Thanks so much for your comment(s)!

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  6. avatar Judie says:

    Cher, I recently saw an interview with a Secret Service agent who was walking behind Kennedy’s car when the shooting started. All these years, he has blamed himself for not acting more quickly to protect the President. Now THAT is a dedicated man. These days, it seems it is just a job with a fat paycheck. Loyalty is a thing of the past.

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    • Not every agent. I did a book review for Gerry Blaine, Kennedy’s Secret Service agent and we exchanged emails about how the agency has changed. He agreed with me that loyalty isn’t a thing of the past. My brother (a Secret Service Agent for the past 25 years and his unit is very loyal). These were a few bad apples that tarnished the Secret Services image in recent weeks, but they do not represent the majority who are honorable men.

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  7. avatar Cher Duncombe says:

    Judie, maybe we should start a list of character traits that are things of the past, like trust, loyalty, integrity, compassion, honor, responsibility, accountability, work ethic and certainly, dedication. I am so glad I’m not younger.

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  8. I agree those men should be fired. But the entire agency need not be scrutinized for the few bad apples that stained their badges. My brother is in the Secret Service. He’s protected the Pope, Clinton, Hilary Clinton, George Bush Sr. and his son George Bush, and he was with VP Cheney in the bunker of the White House on 9/11/.

    He is one of the veterans now and he’s disgusted like everyone else of these idiots who used very poor judgement and created shame on this agency. The agents at large are good and do their job with dignity, pride and skill. These men who are now being let go went under my brother’s (and other high ups) radar but now that they’ve been caught, they are being fired.

    Please don’t be disgusted with the Secret Service. Be disgusted by these individual men who do not deserve to wear the badge.

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    • avatar Cher Duncombe says:

      Luanne, you are right in that making sweeping generalizations is not good. I did say in the article that I knew someone who served under Regan as a member of the Secret Service, and he was extremely loyal to the man and dedicated in his service. I do think, however, that society as a whole is facing a character fail. To see that also reflected in our Secret Service has been disheartening. Knowing you as I do, I am certain that your brother did serve with honor and integrity. Sad how the few can impact perceptions by many. I do agree with your brother that anyone involved, including those in supervisory roles should be fired.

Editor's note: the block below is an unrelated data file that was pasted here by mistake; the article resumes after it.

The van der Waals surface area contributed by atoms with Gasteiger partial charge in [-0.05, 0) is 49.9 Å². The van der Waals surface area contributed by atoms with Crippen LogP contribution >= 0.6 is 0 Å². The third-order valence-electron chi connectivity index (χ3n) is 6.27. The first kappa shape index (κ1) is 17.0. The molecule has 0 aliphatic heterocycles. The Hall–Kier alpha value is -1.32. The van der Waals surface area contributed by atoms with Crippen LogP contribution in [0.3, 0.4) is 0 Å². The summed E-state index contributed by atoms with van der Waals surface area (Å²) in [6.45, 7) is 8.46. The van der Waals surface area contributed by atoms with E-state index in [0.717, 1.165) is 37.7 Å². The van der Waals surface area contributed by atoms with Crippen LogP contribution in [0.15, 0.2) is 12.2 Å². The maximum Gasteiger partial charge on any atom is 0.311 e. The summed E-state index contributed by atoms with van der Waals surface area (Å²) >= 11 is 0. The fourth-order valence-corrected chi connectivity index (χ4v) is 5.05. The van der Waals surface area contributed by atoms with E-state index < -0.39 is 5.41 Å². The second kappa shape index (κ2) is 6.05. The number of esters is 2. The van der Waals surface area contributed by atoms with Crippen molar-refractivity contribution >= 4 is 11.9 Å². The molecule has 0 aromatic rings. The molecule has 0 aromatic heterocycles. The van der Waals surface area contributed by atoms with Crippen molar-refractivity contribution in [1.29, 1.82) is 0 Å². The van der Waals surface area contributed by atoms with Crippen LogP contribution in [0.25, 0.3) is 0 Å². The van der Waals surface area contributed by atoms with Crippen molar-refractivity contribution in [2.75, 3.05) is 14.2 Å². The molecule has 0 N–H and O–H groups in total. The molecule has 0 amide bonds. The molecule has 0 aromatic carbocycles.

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  9. avatar Judie says:

    Cher and Luann, if you happened to catch Meet The Press this morning, there was a segment about the Secret Service. There are those who have pledged to give their lives for the President, and then there are others who act as scouts before the President appears anywhere. Maybe that’s the difference. Those scouts were the ones who got themselves in hot water.

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  10. avatar Cher Duncombe says:

    Judie, I wish I had seen that segment. Still, scouts or not, they must certainly be bound by a code of conduct which was violated. Otherwise, why would six have already been fired? Another irony is that one of the alleged prostitutes is threatening to sue on the basis of her character being tarnished. Wouldn’t that be one salacious court hearing!

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  11. The Secret Service being secretly serviced…oh, the sweet irony.

    I don’t have a problem getting their jollies, but I do have a problem with them doing it on my taxpayer dollars. Just as I don’t want to pay for cigarettes or bar tabs, I don’t want to pay for hookers.

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  12. avatar Cher Duncombe says:

    “The Secret Service being secretly serviced…” Oh how I love that line!
    Yes Jen, your tax dollars at work…or play. Something is seriously wrong with this.

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  13. avatar Janene says:

    You are so right, Cher. What a total character fail. Not just their morals, but what were they thinking? It’s like a freshman in college throwing a kegger in the lunch room. How did they not think they would eventually get caught?

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  14. avatar Cher Duncombe says:

    Janene, it seems that every day more and more information comes out about this. None of it is good. Finally the alarm has been sounded that the Secret Service members who were involved could have potentially been blackmailed for information, and therein lies the scare. It is all despicable.